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What will Lance Armstrong tell Oprah? Everything?

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By Noel Young, Correspondent

January 9, 2013 | 4 min read

The media world is agog today as disgraced cyclist Lance Armstrong prepares to give Oprah Winfrey a "no-holds-barred" interview next Thursday, January 17.

Oprah: World scoop

In the 90-minute interview, Armstrong will address the doping scandal, years of accusations of cheating, and charges of lying about the use of performance-enhancing drugs throughout his cycling career.

The special episode of Oprah's Next Chapter will air on OWN: Oprah Winfrey Network. In addition, it will be simultaneously streamed LIVE worldwide on Oprah.com.

The scoop is a big win for Oprah whose network has been struggling since its debut a year ago this month.

News of the interview follows a report in the New York Times suggesting Armstrong was considering publicly admitting to using performance-enhancing drugs

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The NYT report quoted several unnamed sources suggesting Armstrong might admit to doping offences in a bid to “restore his eligibility so he can resume his athletic career”.

Any confession would be welcomed by Britain's Sunday Times which has issued proceedings against Armstrong over a libel action he won against them in 2006, their total claim is likely to exceed £1 million.

Despite a mass of evidence on performance-enhancing drugs and blood transfusions, Armstrong has consistently denied any wrongdoing.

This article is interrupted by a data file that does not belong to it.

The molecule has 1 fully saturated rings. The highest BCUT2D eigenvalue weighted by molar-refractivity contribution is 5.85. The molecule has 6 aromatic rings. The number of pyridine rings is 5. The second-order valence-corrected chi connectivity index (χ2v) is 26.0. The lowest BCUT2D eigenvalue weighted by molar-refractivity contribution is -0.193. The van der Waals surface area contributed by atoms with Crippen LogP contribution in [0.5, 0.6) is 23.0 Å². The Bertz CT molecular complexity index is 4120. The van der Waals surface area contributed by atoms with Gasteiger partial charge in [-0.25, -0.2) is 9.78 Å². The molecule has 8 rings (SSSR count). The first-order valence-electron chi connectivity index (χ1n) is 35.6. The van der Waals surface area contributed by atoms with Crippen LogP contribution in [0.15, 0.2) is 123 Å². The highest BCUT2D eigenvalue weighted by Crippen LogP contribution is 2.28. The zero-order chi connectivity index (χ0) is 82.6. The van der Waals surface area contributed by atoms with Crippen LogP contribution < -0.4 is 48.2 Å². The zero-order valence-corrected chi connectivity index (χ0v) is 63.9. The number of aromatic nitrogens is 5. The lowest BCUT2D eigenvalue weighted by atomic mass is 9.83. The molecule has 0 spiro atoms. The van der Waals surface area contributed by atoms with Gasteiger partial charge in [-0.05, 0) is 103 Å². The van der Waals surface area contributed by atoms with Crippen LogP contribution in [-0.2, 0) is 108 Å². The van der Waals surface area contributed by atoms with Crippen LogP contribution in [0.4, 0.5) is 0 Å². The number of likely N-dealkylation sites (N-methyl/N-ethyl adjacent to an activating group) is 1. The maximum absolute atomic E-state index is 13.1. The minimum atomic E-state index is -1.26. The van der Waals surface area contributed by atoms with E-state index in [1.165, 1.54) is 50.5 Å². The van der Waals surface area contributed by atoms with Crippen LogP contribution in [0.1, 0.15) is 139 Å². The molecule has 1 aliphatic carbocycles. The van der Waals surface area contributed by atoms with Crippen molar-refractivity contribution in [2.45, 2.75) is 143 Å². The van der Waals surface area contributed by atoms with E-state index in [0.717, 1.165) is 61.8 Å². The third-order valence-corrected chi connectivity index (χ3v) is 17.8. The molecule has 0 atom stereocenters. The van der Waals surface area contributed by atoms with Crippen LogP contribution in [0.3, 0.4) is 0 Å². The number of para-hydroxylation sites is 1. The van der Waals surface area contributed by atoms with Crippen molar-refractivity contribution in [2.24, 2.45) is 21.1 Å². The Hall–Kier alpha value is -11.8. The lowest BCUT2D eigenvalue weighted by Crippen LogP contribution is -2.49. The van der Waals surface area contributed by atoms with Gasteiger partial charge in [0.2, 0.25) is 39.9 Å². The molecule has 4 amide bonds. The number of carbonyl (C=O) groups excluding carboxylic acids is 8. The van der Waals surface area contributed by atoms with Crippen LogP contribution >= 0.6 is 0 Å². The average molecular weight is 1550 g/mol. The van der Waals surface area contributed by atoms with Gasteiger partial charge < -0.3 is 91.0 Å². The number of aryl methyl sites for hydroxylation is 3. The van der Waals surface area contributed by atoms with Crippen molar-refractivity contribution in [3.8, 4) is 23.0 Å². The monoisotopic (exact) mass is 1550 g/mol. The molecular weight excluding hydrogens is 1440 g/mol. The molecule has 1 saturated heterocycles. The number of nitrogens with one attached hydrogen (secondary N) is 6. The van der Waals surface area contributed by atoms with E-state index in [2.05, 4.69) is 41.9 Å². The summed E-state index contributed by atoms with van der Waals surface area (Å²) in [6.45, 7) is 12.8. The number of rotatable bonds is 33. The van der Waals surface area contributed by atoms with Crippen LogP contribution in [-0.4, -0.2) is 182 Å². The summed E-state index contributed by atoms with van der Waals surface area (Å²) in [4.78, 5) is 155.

Oprah talks to Armstrong at his home in Austin, Texas. It is the only interview the seven times Tour de France winner has given since being stripped of his titles. He has lost millions in endorsement deals after the US Anti-Doping Agency in a report accusing him of doping throughout his career. Armstrong has been banned for life from competing professionally.

Late last year, Armstrong resigned as chairman of the foundation he created, Livestrong, which has raised hundreds of millions of dollars in the fight against cancer.

Oprah's Next Chapter is the primetime series featuring Oprah as she steps outside of the studio for "riveting conversations" says her PR team. You're a invited to join the conversation on Twitter using #NextChapter.

UPDATE: The year before his seventh Tour de France victory, Armstrong offered to donate “in excess of $150,000″ to the US antidoping agency according to the current head of the ggency, Travis Tygart, in an interview with CBS News.

One final irony: the Oprah Winfrey Network is a joint venture with Discovery Communications, the broadcaster that sponsored Armstrong’s team in 2005.

The network’s logo was on the victor’s yellow jersey as Armstrong lectured from the prizewinners' podium those who accused him of doping, , “I’m sorry for you, I’m sorry you can’t dream big and I’m sorry you don’t believe in miracles, but this is one hell of a race, this is a great sporting event and you should stand around and believe. You should believe in these athletes and you should believe in these people.

"I’m a fan of the Tour de France for as long as I live and there’s no secrets — this is a hard sporting event and hard work wins it.”

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